Article Text

  1. S. Malempati1,
  2. P. S. Gaynon1,
  3. H. Sather1,
  4. M. K. La1,
  5. L. C. Stork1
  1. 1Pediatrics, Oregon Health & Science University, Portland


Purpose We examined post relapse outcomes for children initially treated on CCG-1952 and compared stem cell transplant (SCT) with chemotherapy (CT) as salvage treatment in second remission (CR2).

Methods Between 5-96 and 1-00, 2176 eligible patients with standard risk (SR)-ALL (WBC ≤ 50,000/mcl; age ≥ 1, ≤ 10 years) were enrolled on CCG-1952, 321 of whom experienced a relapse. We evaluated outcomes after bone marrow (BM) [138] extramedullary (EM) relapse and isolated EM (iEM: CNS, testicular, or ocular) relapse using Kaplan-Meier life table analysis and compared event-free survival (EFS) and overall survival (OS) after SCT with outcomes after CT using the log rank test.

Results Among the relapses, 196 are BM ± EM relapses (61%) and 125 are iEM relapses (39%). The median (range) from first remission to BM relapse, iCNS relapse, and itesticular relapse is 34.1 (2 to 79) month (mo.), 19.6 (1 to 70) mo., and 39.2 (4 to 74) mo., respectively. The 3-year EFS and OS after relapse for all patients are 41% and 53%. Three-year EFS and OS after BM ± EM relapse are 32% and 40%, and after iEM relapse, are 55% and 71%. Patients with early BM relapse (CR1 ≤ 36 months) or early iEM relapse (CR1 ≤ 18 months) are 2.3 times (p=0.002) and 2.8 times (p=0.01) more likely to suffer a subsequent adverse event than patients with later relapse by Cox regression analysis after adjustment for age, pre-relapse treatment, day 7/14 BM status, and type of treatment in CR2. The 3-year OS for early and late relapses are 31% vs 59% (p=0.001) for BM relapse and 50% vs 87% (p=0.01) for iEM relapse. We compared 73 SCT and 215 CT patients, excluding 33 patients with adverse events prior to the median time to SCT (130 days, range 56 to 1148 days). The cohorts are similar with respect to age (p=0.57), duration of CR1 (p=0.96), and initial Day 14 BM status (p=0.69). Thus far, no difference between SCT and CT is apparent among all BM relapse patients (OS, p=0.45; EFS p=0.70), among patients with early BM relapse (OS, p=0.95; EFS p=0.66), or among patients with iEM relapse (OS, p=0.44, EFS, p=0.96). Among patients with later BM relapse, a trend favors CT (OS, p=0.08, EFS, p= 0.14).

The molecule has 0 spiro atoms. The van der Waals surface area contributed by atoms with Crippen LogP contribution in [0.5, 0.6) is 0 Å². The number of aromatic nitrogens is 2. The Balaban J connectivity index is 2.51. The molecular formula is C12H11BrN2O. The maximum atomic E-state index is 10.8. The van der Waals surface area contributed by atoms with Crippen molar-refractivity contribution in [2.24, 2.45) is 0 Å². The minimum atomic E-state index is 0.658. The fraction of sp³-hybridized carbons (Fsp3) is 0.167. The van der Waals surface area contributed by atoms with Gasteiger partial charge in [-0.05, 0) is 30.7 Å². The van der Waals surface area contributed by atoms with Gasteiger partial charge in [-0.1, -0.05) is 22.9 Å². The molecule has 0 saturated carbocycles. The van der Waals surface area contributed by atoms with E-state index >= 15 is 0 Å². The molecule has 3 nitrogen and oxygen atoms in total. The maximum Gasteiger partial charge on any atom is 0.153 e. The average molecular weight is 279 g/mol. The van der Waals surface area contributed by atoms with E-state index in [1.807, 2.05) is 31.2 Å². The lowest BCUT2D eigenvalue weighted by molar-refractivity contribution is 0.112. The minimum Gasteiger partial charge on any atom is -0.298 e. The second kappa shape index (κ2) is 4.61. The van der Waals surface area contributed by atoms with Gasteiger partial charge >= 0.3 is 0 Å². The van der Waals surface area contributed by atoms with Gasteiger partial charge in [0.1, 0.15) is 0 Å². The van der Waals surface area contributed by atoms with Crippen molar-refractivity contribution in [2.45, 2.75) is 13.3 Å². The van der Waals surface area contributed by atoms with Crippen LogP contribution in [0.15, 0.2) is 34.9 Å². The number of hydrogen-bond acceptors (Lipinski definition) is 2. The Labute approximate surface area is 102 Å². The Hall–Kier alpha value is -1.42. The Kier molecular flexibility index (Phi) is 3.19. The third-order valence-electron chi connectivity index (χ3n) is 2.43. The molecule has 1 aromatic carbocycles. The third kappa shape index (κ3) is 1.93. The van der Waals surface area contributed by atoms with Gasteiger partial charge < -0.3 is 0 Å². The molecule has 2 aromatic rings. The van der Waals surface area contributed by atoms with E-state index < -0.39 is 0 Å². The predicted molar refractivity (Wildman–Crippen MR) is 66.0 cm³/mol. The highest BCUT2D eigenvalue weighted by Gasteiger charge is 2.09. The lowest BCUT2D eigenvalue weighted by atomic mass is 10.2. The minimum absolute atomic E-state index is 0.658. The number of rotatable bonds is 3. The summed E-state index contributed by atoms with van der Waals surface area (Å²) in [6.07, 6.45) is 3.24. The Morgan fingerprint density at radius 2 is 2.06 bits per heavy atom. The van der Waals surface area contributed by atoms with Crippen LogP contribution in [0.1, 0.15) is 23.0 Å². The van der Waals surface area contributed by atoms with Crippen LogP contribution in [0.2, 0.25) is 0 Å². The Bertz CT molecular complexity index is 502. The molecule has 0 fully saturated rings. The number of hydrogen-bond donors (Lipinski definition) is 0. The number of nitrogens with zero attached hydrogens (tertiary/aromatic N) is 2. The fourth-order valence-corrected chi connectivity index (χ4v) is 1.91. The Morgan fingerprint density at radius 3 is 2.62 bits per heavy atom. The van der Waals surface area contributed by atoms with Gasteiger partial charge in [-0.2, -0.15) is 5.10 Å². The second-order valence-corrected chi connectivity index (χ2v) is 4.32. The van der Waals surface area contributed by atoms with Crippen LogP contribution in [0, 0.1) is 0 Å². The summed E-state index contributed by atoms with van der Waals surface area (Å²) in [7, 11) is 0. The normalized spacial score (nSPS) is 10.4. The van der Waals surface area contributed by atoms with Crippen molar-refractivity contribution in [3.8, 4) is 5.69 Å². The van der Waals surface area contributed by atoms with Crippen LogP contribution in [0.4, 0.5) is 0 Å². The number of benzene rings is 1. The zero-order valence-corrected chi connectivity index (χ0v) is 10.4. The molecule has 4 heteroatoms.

Conclusion Duration of CR1 remains the most significant predictor of outcome after either BM or iEM relapse. Prognosis after early BM relapse remains poor and is not improved with SCT in this SR-ALL cohort.

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